• Subacute onset (weeks to months) and especially chronic onset (months to years): most other ILDs, especially IPF
Symptoms
  • Progressive exertional dyspnea Dyspnea Dyspnea is the subjective sensation of breathing discomfort. Dyspnea is a normal manifestation of heavy physical or psychological exertion, but also may be caused by underlying conditions (both pulmonary and extrapulmonary). Dyspnea (most common)
  • Dry cough Dry Cough Strongyloidiasis (very common)
  • Fatigue Fatigue The state of weariness following a period of exertion, mental or physical, characterized by a decreased capacity for work and reduced efficiency to respond to stimuli. Fibromyalgia (common)
  • Chest pain Pain An unpleasant sensation induced by noxious stimuli which are detected by nerve endings of nociceptive neurons. Pain: Types and Pathways (uncommon; suggests sarcoidosis Sarcoidosis Sarcoidosis is a multisystem inflammatory disease that causes noncaseating granulomas. The exact etiology is unknown. Sarcoidosis usually affects the lungs and thoracic lymph nodes, but it can also affect almost every system in the body, including the skin, heart, and eyes, most commonly. Sarcoidosis)
  • Hemoptysis Hemoptysis Hemoptysis is defined as the expectoration of blood originating in the lower respiratory tract. Hemoptysis is a consequence of another disease process and can be classified as either life threatening or non-life threatening. Hemoptysis can result in significant morbidity and mortality due to both drowning (reduced gas exchange as the lungs fill with blood) and hemorrhagic shock. Hemoptysis (rare; suggests vasculitis Vasculitis Inflammation of any one of the blood vessels, including the arteries; veins; and rest of the vasculature system in the body. Systemic Lupus Erythematosus, LAM LAM Tuberous Sclerosis)
Past medical history Past Medical History Adult Health Maintenance
  • CTD CTD Disorders of Fatty Acid Metabolism or symptoms of CTD CTD Disorders of Fatty Acid Metabolism such as Raynaud’s phenomena
  • Malignancy Malignancy Hemothorax, which may indicate dermatomyositis-associated ILD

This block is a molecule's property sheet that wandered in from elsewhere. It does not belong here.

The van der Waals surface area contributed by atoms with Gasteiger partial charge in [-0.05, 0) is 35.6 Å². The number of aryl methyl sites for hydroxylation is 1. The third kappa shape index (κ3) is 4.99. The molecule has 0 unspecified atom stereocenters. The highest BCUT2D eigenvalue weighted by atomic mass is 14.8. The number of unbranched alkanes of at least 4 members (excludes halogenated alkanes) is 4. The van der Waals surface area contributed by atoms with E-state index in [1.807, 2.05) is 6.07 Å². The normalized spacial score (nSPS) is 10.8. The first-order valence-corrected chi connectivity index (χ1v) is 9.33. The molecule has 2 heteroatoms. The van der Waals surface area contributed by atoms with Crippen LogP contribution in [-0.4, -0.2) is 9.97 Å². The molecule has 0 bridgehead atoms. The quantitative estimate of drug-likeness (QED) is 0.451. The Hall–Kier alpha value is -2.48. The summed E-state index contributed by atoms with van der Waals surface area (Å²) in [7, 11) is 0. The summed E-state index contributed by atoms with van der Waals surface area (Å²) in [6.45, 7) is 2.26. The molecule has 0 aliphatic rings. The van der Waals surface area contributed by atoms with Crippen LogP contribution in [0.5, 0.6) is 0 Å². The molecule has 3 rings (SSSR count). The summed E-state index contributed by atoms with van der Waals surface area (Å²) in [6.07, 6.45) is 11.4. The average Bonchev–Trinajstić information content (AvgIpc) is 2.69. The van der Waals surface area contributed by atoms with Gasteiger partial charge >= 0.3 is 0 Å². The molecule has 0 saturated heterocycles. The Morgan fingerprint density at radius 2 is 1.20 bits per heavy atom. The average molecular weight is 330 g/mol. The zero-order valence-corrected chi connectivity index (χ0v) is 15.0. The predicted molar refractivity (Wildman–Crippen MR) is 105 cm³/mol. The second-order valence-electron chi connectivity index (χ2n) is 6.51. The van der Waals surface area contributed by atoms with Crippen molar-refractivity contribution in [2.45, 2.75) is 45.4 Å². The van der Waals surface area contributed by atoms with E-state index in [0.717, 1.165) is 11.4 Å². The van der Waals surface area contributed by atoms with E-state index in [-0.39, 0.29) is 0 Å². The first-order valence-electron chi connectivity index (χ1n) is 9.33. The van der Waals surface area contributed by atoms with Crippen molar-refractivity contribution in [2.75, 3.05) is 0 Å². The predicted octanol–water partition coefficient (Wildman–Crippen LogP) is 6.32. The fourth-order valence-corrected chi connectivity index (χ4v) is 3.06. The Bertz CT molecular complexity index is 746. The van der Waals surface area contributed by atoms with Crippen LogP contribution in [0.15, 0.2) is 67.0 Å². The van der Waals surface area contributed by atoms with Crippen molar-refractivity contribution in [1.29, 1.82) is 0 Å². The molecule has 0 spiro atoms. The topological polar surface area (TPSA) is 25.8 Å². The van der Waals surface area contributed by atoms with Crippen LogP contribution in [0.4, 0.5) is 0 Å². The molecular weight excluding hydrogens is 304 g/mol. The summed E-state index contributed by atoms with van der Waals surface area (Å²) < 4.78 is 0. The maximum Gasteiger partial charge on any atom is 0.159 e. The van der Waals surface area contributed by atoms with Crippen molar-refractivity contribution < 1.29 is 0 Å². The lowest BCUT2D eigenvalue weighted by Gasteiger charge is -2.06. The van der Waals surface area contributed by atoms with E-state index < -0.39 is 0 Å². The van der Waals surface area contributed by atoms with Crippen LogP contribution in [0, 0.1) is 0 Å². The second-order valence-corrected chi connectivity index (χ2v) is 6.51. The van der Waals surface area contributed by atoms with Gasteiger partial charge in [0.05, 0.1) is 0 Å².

• Asthma Asthma Asthma is a chronic inflammatory respiratory condition characterized by bronchial hyperresponsiveness and airflow obstruction. The disease is believed to result from the complex interaction of host and environmental factors that increase disease predisposition, with inflammation causing symptoms and structural changes. Patients typically present with wheezing, cough, and dyspnea. Asthma may suggest eosinophilic granulomatosis with polyangiitis Granulomatosis with Polyangiitis A multisystemic disease of a complex genetic background. It is characterized by inflammation of the blood vessels (vasculitis) leading to damage in any number of organs. The common features include granulomatous inflammation of the respiratory tract and kidneys. Most patients have measurable autoantibodies (antineutrophil cytoplasmic antibodies) against myeloblastin. Granulomatosis with Polyangiitis (also known as Churg-Strauss)
Drug history Methotrexate Methotrexate An antineoplastic antimetabolite with immunosuppressant properties. It is an inhibitor of tetrahydrofolate dehydrogenase and prevents the formation of tetrahydrofolate, necessary for synthesis of thymidylate, an essential component of DNA. Antimetabolite Chemotherapy, azathioprine Azathioprine An immunosuppressive agent used in combination with cyclophosphamide and hydroxychloroquine in the treatment of rheumatoid arthritis. According to the fourth annual report on carcinogens, this substance has been listed as a known carcinogen. Immunosuppressants, rituximab Rituximab A murine-derived monoclonal antibody and antineoplastic agent that binds specifically to the cd20 antigen and is used in the treatment of leukemia; lymphoma and rheumatoid arthritis. Immunosuppressants, tumor-necrosis factor blockers, amiodarone Amiodarone An antianginal and class III antiarrhythmic drug. It increases the duration of ventricular and atrial muscle action by inhibiting potassium channels and voltage-gated sodium channels. There is a resulting decrease in heart rate and in vascular resistance. Pulmonary Fibrosis, nitrofurantoin, chemotherapeutics
Family history Family History Adult Health Maintenance Having a close relative with IIP is a strong risk factor for ILD, especially IPF.
Social history Social History Adult Health Maintenance